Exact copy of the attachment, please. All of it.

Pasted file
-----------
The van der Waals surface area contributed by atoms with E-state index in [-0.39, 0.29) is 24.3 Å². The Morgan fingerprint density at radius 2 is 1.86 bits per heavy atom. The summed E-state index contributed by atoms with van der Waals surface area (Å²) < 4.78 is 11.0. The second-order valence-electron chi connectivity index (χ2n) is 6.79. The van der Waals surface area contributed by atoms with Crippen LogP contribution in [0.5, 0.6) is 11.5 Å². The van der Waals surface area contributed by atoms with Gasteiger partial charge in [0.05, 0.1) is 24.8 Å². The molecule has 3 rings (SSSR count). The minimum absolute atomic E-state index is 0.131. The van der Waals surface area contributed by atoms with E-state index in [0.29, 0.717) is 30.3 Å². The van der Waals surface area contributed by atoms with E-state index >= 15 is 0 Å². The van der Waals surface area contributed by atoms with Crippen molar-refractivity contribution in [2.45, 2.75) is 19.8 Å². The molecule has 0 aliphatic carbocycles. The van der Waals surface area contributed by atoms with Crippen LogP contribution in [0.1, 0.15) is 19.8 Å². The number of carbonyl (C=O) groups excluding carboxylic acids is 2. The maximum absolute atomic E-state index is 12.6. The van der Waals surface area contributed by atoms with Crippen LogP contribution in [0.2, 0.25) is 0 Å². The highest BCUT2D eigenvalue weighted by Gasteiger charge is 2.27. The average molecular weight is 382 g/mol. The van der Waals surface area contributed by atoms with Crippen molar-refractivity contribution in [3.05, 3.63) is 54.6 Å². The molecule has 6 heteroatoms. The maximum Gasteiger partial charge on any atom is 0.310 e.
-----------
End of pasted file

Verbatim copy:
The van der Waals surface area contributed by atoms with E-state index in [-0.39, 0.29) is 24.3 Å². The Morgan fingerprint density at radius 2 is 1.86 bits per heavy atom. The summed E-state index contributed by atoms with van der Waals surface area (Å²) < 4.78 is 11.0. The second-order valence-electron chi connectivity index (χ2n) is 6.79. The van der Waals surface area contributed by atoms with Crippen LogP contribution in [0.5, 0.6) is 11.5 Å². The van der Waals surface area contributed by atoms with Gasteiger partial charge in [0.05, 0.1) is 24.8 Å². The molecule has 3 rings (SSSR count). The minimum absolute atomic E-state index is 0.131. The van der Waals surface area contributed by atoms with E-state index in [0.29, 0.717) is 30.3 Å². The van der Waals surface area contributed by atoms with E-state index >= 15 is 0 Å². The van der Waals surface area contributed by atoms with Crippen molar-refractivity contribution in [2.45, 2.75) is 19.8 Å². The molecule has 0 aliphatic carbocycles. The van der Waals surface area contributed by atoms with Crippen LogP contribution in [0.1, 0.15) is 19.8 Å². The number of carbonyl (C=O) groups excluding carboxylic acids is 2. The maximum absolute atomic E-state index is 12.6. The van der Waals surface area contributed by atoms with Crippen LogP contribution in [0.2, 0.25) is 0 Å². The highest BCUT2D eigenvalue weighted by Gasteiger charge is 2.27. The average molecular weight is 382 g/mol. The van der Waals surface area contributed by atoms with Crippen molar-refractivity contribution in [3.05, 3.63) is 54.6 Å². The molecule has 6 heteroatoms. The maximum Gasteiger partial charge on any atom is 0.310 e.